The concept of an “author” cannot be taken as the transcendental signified of a group of texts described through the same proper name, as in “the works of Aristotle,” nor may it be used to subsume a text into the mythic totality of “the work.” As Barthes writes, “To give a text an Author is to impose a limit on that text, to furnish it with a final signified, to close the writing” (“The Death of the Author”). The author is the condition of the coming into being of an entity unbound by any determinate origin: “a text can neither be effectively read as commentary nor described by commentary. A text has no central point [toward which it moves] or central trajectory: it imitates no spatial or temporal object.... A text, then, seems especially just itself--a text, with its own highly specialized problematics—[rather] than a representation of anything else” (Said, op. cit., pp. 10-11).

Proust’s À la recherche du temps perdu, to take a perhaps too-famous example, absorbs all extratextual reference into itself, literalizing Derrida’s notorious maxim: there is indeed no outside to this text. It is a book including and equivalent to the world, a discourse that converts its belatedness (the scandal of representation) into the condition of existence of the world it constitutes by representing it: “no longer a commentary on life or reality, but containing life and reality in a system of verbal relationships” (Northrop Frye, Anatomy of Criticism, p. 122). Not only is there is no world beyond the text, there is no world before the text, whose representation is the only trace of an impossible (here, “lost”) original presence. To quote Barthes once more: “Proust himself, despite the apparently psychological nature of what he called his analyses, was visibly concerned with the task of inexorably blurring, by an extreme subtilisation, the relation between the writer and his characters; by making of the narrator not he who has seen and felt nor even he who is writing, but he who is going to write (the young man in the novel—but, in fact, how old is he and who is he?—wants to write but cannot; the novel ends when writing at last becomes possible), Proust gave modern writing its epic. By a radical reversal, instead of putting his life into his novel, as is so often maintained, he made of his very life a work for which his own book was the model; so that it is clear to us that Charlus does not imitate Montesquiou but that Montesquiou—in his anecdotal, historical reality—is no more than a secondary fragment, derived from Charlus” (“The Death of the Author”).

In the negative of the same image, Flaubert’s texts deny the possibility of their being products of a particular subject, claiming an absolute and uncreated acceity. Flaubert’s perfectionism is comparable to that of the Deist God: the aim of both is to eliminate the need for the author. Whether or not God is dead, the world remains; whether or not the author is dead, the text remains. As “Northrop Frye” writes, “creation, whether of God, man, or nature, seems to be an activity whose only intention is to abolish intention, to eliminate final dependence on or relation to something else, to destroy the shadow that falls between itself and its conception” (op. cit., pp. 88-89).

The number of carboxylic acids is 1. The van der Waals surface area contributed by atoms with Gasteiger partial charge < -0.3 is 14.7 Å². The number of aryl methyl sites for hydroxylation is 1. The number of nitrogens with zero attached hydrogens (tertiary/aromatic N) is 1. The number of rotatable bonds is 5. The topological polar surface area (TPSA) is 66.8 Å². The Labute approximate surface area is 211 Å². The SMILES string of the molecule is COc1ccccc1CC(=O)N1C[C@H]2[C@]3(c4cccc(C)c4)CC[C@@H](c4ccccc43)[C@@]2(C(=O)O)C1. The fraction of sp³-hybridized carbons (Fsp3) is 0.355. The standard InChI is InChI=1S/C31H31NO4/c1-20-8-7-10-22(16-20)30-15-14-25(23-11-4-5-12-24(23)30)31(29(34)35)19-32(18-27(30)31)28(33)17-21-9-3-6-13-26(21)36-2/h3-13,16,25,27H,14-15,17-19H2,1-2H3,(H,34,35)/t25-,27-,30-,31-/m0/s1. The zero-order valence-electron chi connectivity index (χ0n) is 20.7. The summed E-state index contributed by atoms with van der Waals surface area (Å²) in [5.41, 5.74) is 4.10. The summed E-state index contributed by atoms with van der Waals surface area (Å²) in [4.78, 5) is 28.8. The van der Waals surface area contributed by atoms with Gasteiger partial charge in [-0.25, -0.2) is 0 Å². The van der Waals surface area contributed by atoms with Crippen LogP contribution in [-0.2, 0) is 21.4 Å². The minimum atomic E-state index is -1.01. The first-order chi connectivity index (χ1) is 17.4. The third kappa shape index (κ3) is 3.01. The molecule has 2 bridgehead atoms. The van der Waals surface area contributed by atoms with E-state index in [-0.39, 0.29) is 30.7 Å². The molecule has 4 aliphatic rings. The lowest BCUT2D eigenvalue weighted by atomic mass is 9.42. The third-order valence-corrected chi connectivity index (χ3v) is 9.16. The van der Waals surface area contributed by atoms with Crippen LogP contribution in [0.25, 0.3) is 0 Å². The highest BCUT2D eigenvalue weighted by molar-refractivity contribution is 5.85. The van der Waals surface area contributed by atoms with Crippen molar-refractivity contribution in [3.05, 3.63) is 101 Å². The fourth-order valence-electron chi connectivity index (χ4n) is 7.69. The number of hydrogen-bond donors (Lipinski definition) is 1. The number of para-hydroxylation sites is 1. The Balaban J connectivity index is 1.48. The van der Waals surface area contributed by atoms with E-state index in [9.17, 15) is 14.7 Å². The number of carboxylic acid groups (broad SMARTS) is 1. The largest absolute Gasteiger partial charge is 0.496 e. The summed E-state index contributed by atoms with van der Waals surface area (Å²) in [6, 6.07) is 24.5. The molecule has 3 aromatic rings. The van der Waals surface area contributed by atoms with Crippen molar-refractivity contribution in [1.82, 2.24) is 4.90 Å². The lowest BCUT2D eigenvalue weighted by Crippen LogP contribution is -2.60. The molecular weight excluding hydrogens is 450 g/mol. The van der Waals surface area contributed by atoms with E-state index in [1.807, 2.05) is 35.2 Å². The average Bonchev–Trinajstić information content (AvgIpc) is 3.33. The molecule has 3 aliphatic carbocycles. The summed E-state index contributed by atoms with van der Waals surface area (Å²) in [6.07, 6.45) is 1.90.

If Derrida is correct in asserting that there is nothing (not even Nothing, notably more “present” to the French than to the Anglo-American intellectual tradition) outside the text; if de Man is correct in similarly asserting that all experience is in fact the experience of reading, while reading is the condition of the commonly-imagined-to-be-primary realm called “experience,” then Barthes’ epigraph to Roland Barthes by Roland Barthes—“It is all to be taken as if spoken in a novel”—is merely a piece of accurate advice. That is, it is all to be taken literally (as how else could one take a text, read it?): the author is a character in and of his text, produced by and within the text.

I am reminded of Borges’s infinite library of Babel, “The universe (which others call the library),” or the hypothetical book of all Jesus’ deeds mentioned at the conclusion of the Gospel According to John that could not be contained by the world. The text contains the world.

Returning to Proust, the writer’s withdrawal from “life” is simply a representation of his performance of a particular function associated with (but neither caused by nor causing) a particular point on the grid of specification: the author’s function within the grid is to utter discourse, nor is he, as author-function, anything but this uttering function. The writer as subject is effaced, diffused into the text: “I am writing a text and I call it [Roland Barthes]” (Roland Barthes by Roland Barthes). A text, unlike a statue, can have no inside nor outside (what is the author but the “outside” of the text that serves paradoxically to guarantee its interiority?): all that there is, is on the surface, on the lines not between them; all that there is are the lines themselves.

As “Borges” writes, in the voice of Borges, “The other one, the one called Borges, is the one things happen to....he has achieved some valid pages…but what is good belongs to no one, not even to him, but rather to the language and to tradition” (“Borges and I,” Labyrinths: Selected Stories and Other Writings, p. 246).